/* ---- Google Analytics Code Below */

Saturday, April 24, 2021

How and Why to Share Scientific Code

Rarely done this consistently, but it is a useful approach to follow.   Add it to a review and follow up of results.   Plans for maintaining models.  

How and why to share scientific code

A simple guide to reproducible research without becoming a software engineer

By Nathan C. Frey

When you do an experiment, whether that’s in a lab or on a computer, you generate data that needs to be analyzed. If your analysis involves new methods, algorithms, or simulations, you probably wrote some code along the way. Scientific code is designed to be quick to write, easy for the writer to use, and never looked at again after the project is complete (maybe designed is a strong word).

For many scientists, packaging their code involves a lot of work and no reward. I want to share a few obvious benefits and some that are hopefully non-obvious. After that, I’ll give some tips for how to share your code as painlessly as possible without detouring into becoming a software engineer. If you want a simple example of what the finished product will look like, check out my repos for Python Topological Materials or Positive and Unlabeled Materials Machine Learning.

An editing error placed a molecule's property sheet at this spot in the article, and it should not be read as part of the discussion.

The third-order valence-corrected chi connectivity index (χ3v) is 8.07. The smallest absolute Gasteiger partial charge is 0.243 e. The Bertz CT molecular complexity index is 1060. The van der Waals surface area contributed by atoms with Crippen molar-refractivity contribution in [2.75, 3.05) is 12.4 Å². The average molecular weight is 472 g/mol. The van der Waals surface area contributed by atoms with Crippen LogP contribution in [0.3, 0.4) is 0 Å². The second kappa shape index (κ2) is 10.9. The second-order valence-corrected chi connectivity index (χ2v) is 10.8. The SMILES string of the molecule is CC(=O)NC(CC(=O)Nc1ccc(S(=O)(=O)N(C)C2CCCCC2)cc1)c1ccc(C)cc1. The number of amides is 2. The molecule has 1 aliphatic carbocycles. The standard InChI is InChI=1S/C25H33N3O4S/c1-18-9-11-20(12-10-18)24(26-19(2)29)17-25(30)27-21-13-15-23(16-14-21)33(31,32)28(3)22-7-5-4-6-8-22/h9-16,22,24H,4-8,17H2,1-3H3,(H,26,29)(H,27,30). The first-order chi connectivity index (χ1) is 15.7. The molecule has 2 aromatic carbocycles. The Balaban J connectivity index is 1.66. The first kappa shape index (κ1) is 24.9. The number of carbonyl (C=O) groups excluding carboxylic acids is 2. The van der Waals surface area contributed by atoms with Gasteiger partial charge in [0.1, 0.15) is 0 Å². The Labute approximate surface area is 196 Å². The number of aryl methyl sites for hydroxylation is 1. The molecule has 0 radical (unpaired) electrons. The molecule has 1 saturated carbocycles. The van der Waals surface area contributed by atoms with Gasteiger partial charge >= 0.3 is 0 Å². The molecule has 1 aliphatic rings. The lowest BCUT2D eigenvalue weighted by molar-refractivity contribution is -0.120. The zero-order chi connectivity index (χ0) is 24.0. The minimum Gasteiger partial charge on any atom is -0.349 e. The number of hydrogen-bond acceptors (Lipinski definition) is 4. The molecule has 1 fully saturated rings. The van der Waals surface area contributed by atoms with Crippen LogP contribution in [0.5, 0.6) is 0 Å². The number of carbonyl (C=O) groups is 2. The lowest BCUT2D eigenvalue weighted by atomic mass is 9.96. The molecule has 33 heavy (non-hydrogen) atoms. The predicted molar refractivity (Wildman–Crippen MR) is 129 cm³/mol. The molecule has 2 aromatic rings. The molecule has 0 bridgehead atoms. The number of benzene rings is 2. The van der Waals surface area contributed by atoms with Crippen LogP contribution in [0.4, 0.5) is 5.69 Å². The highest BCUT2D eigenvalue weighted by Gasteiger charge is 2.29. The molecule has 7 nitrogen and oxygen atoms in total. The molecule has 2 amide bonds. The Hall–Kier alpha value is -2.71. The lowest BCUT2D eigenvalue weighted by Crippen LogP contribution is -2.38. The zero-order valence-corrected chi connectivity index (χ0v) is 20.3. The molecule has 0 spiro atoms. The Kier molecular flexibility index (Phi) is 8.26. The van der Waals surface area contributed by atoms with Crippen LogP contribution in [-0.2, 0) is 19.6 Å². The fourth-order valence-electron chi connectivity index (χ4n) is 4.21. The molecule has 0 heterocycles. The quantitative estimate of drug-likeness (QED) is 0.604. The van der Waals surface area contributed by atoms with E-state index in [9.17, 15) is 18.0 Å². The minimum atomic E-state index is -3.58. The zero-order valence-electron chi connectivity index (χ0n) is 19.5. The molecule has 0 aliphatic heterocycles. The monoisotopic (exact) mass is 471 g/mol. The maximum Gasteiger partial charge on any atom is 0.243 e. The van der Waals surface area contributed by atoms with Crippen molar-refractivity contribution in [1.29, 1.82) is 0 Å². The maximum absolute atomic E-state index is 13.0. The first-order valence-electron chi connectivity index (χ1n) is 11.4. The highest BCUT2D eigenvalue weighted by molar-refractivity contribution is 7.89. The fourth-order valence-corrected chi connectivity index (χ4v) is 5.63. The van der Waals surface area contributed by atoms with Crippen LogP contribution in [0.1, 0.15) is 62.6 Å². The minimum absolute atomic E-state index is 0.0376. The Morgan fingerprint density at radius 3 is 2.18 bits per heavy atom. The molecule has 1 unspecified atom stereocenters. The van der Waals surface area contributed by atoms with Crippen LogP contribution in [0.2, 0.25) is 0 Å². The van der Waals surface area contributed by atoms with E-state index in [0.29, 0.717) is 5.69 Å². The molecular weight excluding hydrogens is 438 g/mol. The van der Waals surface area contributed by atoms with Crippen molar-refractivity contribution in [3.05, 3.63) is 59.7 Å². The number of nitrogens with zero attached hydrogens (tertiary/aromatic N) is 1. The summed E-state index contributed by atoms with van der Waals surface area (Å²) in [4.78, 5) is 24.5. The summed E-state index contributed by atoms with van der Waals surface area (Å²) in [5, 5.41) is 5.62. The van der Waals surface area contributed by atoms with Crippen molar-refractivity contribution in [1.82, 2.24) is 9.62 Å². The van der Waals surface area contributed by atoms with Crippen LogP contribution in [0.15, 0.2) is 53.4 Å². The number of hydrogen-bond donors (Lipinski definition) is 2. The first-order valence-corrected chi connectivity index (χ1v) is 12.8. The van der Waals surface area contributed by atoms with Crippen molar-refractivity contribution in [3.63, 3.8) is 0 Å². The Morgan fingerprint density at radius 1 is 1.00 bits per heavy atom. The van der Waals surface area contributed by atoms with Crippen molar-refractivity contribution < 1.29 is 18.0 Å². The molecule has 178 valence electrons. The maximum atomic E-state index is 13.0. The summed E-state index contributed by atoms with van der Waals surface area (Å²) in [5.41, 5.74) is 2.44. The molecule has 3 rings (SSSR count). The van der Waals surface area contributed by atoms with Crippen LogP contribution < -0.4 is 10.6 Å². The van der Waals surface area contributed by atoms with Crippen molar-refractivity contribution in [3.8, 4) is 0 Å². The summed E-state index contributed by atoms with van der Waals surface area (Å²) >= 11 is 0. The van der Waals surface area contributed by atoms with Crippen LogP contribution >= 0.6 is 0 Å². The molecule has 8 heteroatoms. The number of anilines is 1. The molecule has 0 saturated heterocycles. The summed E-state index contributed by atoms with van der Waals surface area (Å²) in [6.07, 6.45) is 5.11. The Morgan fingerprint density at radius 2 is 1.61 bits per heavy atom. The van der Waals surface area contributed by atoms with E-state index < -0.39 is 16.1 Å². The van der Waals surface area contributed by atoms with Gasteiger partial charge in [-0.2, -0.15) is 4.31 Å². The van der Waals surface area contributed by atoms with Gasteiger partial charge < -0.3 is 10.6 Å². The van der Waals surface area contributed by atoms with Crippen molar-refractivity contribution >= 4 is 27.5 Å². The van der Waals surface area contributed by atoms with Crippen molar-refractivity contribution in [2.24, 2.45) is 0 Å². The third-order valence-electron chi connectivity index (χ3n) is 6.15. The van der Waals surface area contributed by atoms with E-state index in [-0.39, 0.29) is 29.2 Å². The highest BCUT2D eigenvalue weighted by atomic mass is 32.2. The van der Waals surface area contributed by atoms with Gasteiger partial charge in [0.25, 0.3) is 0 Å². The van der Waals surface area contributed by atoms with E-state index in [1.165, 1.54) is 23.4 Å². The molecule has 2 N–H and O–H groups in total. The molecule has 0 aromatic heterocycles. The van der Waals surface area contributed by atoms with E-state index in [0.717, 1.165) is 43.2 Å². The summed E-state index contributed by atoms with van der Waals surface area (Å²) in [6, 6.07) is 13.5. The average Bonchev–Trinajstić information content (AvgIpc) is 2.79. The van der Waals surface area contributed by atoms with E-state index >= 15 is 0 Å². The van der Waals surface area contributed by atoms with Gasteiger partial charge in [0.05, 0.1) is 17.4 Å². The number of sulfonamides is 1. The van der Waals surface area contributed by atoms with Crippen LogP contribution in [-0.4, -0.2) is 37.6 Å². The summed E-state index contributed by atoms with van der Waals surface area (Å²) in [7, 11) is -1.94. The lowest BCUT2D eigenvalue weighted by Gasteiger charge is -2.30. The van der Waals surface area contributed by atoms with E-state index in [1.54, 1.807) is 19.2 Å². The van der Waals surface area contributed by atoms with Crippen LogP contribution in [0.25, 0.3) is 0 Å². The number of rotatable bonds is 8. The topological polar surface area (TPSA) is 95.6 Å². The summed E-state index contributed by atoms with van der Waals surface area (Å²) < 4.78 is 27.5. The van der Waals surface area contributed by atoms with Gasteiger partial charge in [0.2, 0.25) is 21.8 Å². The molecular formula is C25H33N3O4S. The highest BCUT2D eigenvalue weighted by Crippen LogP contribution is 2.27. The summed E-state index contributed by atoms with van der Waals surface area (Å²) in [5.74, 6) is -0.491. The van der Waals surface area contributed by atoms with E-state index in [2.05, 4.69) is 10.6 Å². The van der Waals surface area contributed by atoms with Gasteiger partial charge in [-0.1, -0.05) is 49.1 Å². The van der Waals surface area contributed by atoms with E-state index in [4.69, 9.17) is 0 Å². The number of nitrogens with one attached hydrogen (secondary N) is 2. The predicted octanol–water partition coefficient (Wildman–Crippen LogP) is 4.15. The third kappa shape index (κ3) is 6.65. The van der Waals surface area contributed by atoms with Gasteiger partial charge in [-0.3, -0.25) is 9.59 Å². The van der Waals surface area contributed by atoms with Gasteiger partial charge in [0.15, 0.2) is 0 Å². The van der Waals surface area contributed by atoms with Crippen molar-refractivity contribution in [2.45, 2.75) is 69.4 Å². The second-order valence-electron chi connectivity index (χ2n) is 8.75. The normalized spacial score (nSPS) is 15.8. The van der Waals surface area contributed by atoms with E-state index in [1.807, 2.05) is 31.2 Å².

The benefits of sharing scientific code

Encourage reproducibility. As soon as a method has more than one step (click the big red button) or a data analysis pipeline is more complex than “we divided all the numbers by this number,” it becomes unlikely that other scientists will be able to really explore what you did. If you developed a set of instructions to process or generate your data, you wrote a program, whether you wrote it down in code or not. It’s much more natural to share that program than to only write out what you did in your paper.  ... " 

No comments: